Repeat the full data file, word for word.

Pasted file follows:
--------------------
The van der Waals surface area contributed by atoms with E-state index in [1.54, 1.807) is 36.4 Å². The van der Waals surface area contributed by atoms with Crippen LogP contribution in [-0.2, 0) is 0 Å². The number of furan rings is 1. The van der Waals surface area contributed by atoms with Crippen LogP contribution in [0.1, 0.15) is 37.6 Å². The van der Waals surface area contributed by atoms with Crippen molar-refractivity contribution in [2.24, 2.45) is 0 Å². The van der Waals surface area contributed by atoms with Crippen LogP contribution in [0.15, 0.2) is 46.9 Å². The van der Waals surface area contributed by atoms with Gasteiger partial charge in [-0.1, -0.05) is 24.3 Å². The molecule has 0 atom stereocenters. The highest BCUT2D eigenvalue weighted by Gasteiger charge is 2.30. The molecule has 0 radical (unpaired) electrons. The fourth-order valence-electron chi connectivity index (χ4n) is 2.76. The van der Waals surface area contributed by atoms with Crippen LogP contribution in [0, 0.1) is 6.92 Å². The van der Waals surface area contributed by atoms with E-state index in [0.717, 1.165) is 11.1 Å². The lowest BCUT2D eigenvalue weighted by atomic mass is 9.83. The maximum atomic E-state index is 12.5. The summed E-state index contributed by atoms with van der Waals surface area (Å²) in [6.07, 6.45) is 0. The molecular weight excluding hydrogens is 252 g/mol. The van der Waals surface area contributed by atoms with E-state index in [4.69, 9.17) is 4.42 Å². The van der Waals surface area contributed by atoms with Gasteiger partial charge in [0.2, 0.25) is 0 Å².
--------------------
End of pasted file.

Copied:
The van der Waals surface area contributed by atoms with E-state index in [1.54, 1.807) is 36.4 Å². The van der Waals surface area contributed by atoms with Crippen LogP contribution in [-0.2, 0) is 0 Å². The number of furan rings is 1. The van der Waals surface area contributed by atoms with Crippen LogP contribution in [0.1, 0.15) is 37.6 Å². The van der Waals surface area contributed by atoms with Crippen molar-refractivity contribution in [2.24, 2.45) is 0 Å². The van der Waals surface area contributed by atoms with Crippen LogP contribution in [0.15, 0.2) is 46.9 Å². The van der Waals surface area contributed by atoms with Gasteiger partial charge in [-0.1, -0.05) is 24.3 Å². The molecule has 0 atom stereocenters. The highest BCUT2D eigenvalue weighted by Gasteiger charge is 2.30. The molecule has 0 radical (unpaired) electrons. The fourth-order valence-electron chi connectivity index (χ4n) is 2.76. The van der Waals surface area contributed by atoms with Crippen LogP contribution in [0, 0.1) is 6.92 Å². The van der Waals surface area contributed by atoms with E-state index in [0.717, 1.165) is 11.1 Å². The lowest BCUT2D eigenvalue weighted by atomic mass is 9.83. The maximum atomic E-state index is 12.5. The summed E-state index contributed by atoms with van der Waals surface area (Å²) in [6.07, 6.45) is 0. The molecular weight excluding hydrogens is 252 g/mol. The van der Waals surface area contributed by atoms with E-state index in [4.69, 9.17) is 4.42 Å². The van der Waals surface area contributed by atoms with Gasteiger partial charge in [0.2, 0.25) is 0 Å².